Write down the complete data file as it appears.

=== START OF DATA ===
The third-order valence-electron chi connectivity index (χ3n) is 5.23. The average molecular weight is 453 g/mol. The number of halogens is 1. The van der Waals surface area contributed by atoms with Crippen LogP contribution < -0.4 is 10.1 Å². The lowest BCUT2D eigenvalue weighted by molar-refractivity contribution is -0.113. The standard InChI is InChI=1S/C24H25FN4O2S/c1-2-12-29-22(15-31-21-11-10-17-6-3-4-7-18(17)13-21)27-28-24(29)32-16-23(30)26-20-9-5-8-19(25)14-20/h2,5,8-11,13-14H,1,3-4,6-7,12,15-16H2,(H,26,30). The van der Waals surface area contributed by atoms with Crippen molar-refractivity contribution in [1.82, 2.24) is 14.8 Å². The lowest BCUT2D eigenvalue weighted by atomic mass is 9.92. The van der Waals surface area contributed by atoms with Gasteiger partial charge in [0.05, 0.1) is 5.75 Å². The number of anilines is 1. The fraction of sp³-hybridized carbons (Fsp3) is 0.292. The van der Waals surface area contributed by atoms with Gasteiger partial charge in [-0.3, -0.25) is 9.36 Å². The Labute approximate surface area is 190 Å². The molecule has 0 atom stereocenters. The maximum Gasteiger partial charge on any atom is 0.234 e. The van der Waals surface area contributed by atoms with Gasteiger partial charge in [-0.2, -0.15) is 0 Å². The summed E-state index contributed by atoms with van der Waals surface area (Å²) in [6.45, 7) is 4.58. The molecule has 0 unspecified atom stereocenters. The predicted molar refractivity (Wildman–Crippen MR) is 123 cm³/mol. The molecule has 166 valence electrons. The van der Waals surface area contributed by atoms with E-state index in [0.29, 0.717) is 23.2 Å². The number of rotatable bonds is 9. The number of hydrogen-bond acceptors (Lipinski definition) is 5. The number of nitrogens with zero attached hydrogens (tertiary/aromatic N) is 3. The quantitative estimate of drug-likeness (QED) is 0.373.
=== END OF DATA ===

The third-order valence-electron chi connectivity index (χ3n) is 5.23. The average molecular weight is 453 g/mol. The number of halogens is 1. The van der Waals surface area contributed by atoms with Crippen LogP contribution < -0.4 is 10.1 Å². The lowest BCUT2D eigenvalue weighted by molar-refractivity contribution is -0.113. The standard InChI is InChI=1S/C24H25FN4O2S/c1-2-12-29-22(15-31-21-11-10-17-6-3-4-7-18(17)13-21)27-28-24(29)32-16-23(30)26-20-9-5-8-19(25)14-20/h2,5,8-11,13-14H,1,3-4,6-7,12,15-16H2,(H,26,30). The van der Waals surface area contributed by atoms with Crippen molar-refractivity contribution in [1.82, 2.24) is 14.8 Å². The lowest BCUT2D eigenvalue weighted by atomic mass is 9.92. The van der Waals surface area contributed by atoms with Gasteiger partial charge in [0.05, 0.1) is 5.75 Å². The number of anilines is 1. The fraction of sp³-hybridized carbons (Fsp3) is 0.292. The van der Waals surface area contributed by atoms with Gasteiger partial charge in [-0.3, -0.25) is 9.36 Å². The Labute approximate surface area is 190 Å². The molecule has 0 atom stereocenters. The maximum Gasteiger partial charge on any atom is 0.234 e. The van der Waals surface area contributed by atoms with Gasteiger partial charge in [-0.2, -0.15) is 0 Å². The summed E-state index contributed by atoms with van der Waals surface area (Å²) in [6.45, 7) is 4.58. The molecule has 0 unspecified atom stereocenters. The predicted molar refractivity (Wildman–Crippen MR) is 123 cm³/mol. The molecule has 166 valence electrons. The van der Waals surface area contributed by atoms with E-state index in [0.29, 0.717) is 23.2 Å². The number of rotatable bonds is 9. The number of hydrogen-bond acceptors (Lipinski definition) is 5. The number of nitrogens with zero attached hydrogens (tertiary/aromatic N) is 3. The quantitative estimate of drug-likeness (QED) is 0.373.